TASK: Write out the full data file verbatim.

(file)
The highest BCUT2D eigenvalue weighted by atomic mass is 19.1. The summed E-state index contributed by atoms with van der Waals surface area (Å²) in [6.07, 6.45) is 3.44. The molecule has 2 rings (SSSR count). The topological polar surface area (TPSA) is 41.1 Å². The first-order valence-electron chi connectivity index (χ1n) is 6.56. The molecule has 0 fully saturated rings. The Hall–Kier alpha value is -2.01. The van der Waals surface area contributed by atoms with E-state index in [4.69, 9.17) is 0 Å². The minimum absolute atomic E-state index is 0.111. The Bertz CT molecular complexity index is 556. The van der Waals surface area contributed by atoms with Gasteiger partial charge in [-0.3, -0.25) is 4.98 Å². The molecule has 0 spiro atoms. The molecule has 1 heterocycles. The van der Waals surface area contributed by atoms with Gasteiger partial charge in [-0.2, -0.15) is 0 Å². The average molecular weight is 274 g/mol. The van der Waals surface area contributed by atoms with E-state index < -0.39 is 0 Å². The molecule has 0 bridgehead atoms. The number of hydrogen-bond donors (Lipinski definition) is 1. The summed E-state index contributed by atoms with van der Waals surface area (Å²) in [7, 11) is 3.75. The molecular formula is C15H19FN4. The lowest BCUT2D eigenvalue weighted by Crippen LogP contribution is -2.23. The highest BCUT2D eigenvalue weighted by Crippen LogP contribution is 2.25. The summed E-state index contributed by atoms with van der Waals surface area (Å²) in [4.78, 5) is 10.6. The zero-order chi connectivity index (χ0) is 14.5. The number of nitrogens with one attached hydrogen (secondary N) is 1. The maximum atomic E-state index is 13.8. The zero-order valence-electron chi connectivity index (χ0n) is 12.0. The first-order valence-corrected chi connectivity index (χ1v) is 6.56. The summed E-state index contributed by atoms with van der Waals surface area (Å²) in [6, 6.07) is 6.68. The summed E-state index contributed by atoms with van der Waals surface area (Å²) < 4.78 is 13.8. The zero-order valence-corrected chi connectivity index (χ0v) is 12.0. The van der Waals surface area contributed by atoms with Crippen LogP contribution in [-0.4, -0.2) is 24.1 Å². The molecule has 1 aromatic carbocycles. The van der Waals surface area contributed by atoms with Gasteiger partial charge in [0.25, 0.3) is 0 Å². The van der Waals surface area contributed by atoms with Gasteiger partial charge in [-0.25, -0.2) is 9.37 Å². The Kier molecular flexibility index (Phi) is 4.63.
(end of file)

The highest BCUT2D eigenvalue weighted by atomic mass is 19.1. The summed E-state index contributed by atoms with van der Waals surface area (Å²) in [6.07, 6.45) is 3.44. The molecule has 2 rings (SSSR count). The topological polar surface area (TPSA) is 41.1 Å². The first-order valence-electron chi connectivity index (χ1n) is 6.56. The molecule has 0 fully saturated rings. The Hall–Kier alpha value is -2.01. The van der Waals surface area contributed by atoms with E-state index in [4.69, 9.17) is 0 Å². The minimum absolute atomic E-state index is 0.111. The Bertz CT molecular complexity index is 556. The van der Waals surface area contributed by atoms with Gasteiger partial charge in [-0.3, -0.25) is 4.98 Å². The molecule has 0 spiro atoms. The molecule has 1 heterocycles. The van der Waals surface area contributed by atoms with Gasteiger partial charge in [-0.2, -0.15) is 0 Å². The average molecular weight is 274 g/mol. The van der Waals surface area contributed by atoms with E-state index < -0.39 is 0 Å². The molecule has 0 bridgehead atoms. The number of hydrogen-bond donors (Lipinski definition) is 1. The summed E-state index contributed by atoms with van der Waals surface area (Å²) in [7, 11) is 3.75. The molecular formula is C15H19FN4. The lowest BCUT2D eigenvalue weighted by Crippen LogP contribution is -2.23. The highest BCUT2D eigenvalue weighted by Crippen LogP contribution is 2.25. The summed E-state index contributed by atoms with van der Waals surface area (Å²) in [4.78, 5) is 10.6. The zero-order chi connectivity index (χ0) is 14.5. The number of nitrogens with one attached hydrogen (secondary N) is 1. The maximum atomic E-state index is 13.8. The zero-order valence-electron chi connectivity index (χ0n) is 12.0. The first-order valence-corrected chi connectivity index (χ1v) is 6.56. The summed E-state index contributed by atoms with van der Waals surface area (Å²) in [6, 6.07) is 6.68. The summed E-state index contributed by atoms with van der Waals surface area (Å²) < 4.78 is 13.8. The zero-order valence-corrected chi connectivity index (χ0v) is 12.0. The van der Waals surface area contributed by atoms with Crippen LogP contribution in [-0.4, -0.2) is 24.1 Å². The molecule has 1 aromatic carbocycles. The van der Waals surface area contributed by atoms with Gasteiger partial charge in [0.25, 0.3) is 0 Å². The van der Waals surface area contributed by atoms with Gasteiger partial charge in [-0.25, -0.2) is 9.37 Å². The Kier molecular flexibility index (Phi) is 4.63.